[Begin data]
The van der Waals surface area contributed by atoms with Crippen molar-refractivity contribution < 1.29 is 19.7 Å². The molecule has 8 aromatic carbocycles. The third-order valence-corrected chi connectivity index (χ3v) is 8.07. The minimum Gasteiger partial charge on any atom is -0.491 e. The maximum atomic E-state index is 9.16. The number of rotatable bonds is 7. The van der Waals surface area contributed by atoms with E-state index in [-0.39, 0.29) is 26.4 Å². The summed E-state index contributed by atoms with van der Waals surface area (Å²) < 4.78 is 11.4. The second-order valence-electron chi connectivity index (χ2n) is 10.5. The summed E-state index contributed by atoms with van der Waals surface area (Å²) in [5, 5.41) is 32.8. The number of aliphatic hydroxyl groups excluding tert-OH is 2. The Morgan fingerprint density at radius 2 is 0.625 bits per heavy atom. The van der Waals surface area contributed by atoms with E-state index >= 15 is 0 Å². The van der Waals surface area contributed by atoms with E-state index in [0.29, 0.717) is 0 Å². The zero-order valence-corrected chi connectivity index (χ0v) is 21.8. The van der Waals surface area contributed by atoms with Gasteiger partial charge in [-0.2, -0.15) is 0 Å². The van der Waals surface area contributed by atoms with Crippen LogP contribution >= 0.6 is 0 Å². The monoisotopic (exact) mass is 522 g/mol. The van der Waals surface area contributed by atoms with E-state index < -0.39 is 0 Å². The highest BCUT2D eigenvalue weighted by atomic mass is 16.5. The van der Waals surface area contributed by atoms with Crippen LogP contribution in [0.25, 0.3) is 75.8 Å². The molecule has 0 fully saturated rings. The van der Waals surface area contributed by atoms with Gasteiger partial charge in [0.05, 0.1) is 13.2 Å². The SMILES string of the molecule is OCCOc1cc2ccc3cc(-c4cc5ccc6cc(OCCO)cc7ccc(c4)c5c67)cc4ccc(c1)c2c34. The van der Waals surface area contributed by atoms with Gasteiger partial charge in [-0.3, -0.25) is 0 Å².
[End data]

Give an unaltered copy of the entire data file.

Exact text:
The van der Waals surface area contributed by atoms with Crippen molar-refractivity contribution < 1.29 is 19.7 Å². The molecule has 8 aromatic carbocycles. The third-order valence-corrected chi connectivity index (χ3v) is 8.07. The minimum Gasteiger partial charge on any atom is -0.491 e. The maximum atomic E-state index is 9.16. The number of rotatable bonds is 7. The van der Waals surface area contributed by atoms with E-state index in [-0.39, 0.29) is 26.4 Å². The summed E-state index contributed by atoms with van der Waals surface area (Å²) < 4.78 is 11.4. The second-order valence-electron chi connectivity index (χ2n) is 10.5. The summed E-state index contributed by atoms with van der Waals surface area (Å²) in [5, 5.41) is 32.8. The number of aliphatic hydroxyl groups excluding tert-OH is 2. The Morgan fingerprint density at radius 2 is 0.625 bits per heavy atom. The van der Waals surface area contributed by atoms with E-state index >= 15 is 0 Å². The van der Waals surface area contributed by atoms with E-state index in [0.29, 0.717) is 0 Å². The zero-order valence-corrected chi connectivity index (χ0v) is 21.8. The van der Waals surface area contributed by atoms with Gasteiger partial charge in [-0.2, -0.15) is 0 Å². The van der Waals surface area contributed by atoms with Crippen LogP contribution >= 0.6 is 0 Å². The monoisotopic (exact) mass is 522 g/mol. The van der Waals surface area contributed by atoms with E-state index < -0.39 is 0 Å². The highest BCUT2D eigenvalue weighted by atomic mass is 16.5. The van der Waals surface area contributed by atoms with Crippen LogP contribution in [0.25, 0.3) is 75.8 Å². The molecule has 0 fully saturated rings. The van der Waals surface area contributed by atoms with Gasteiger partial charge in [0.05, 0.1) is 13.2 Å². The SMILES string of the molecule is OCCOc1cc2ccc3cc(-c4cc5ccc6cc(OCCO)cc7ccc(c4)c5c67)cc4ccc(c1)c2c34. The van der Waals surface area contributed by atoms with Gasteiger partial charge in [-0.3, -0.25) is 0 Å².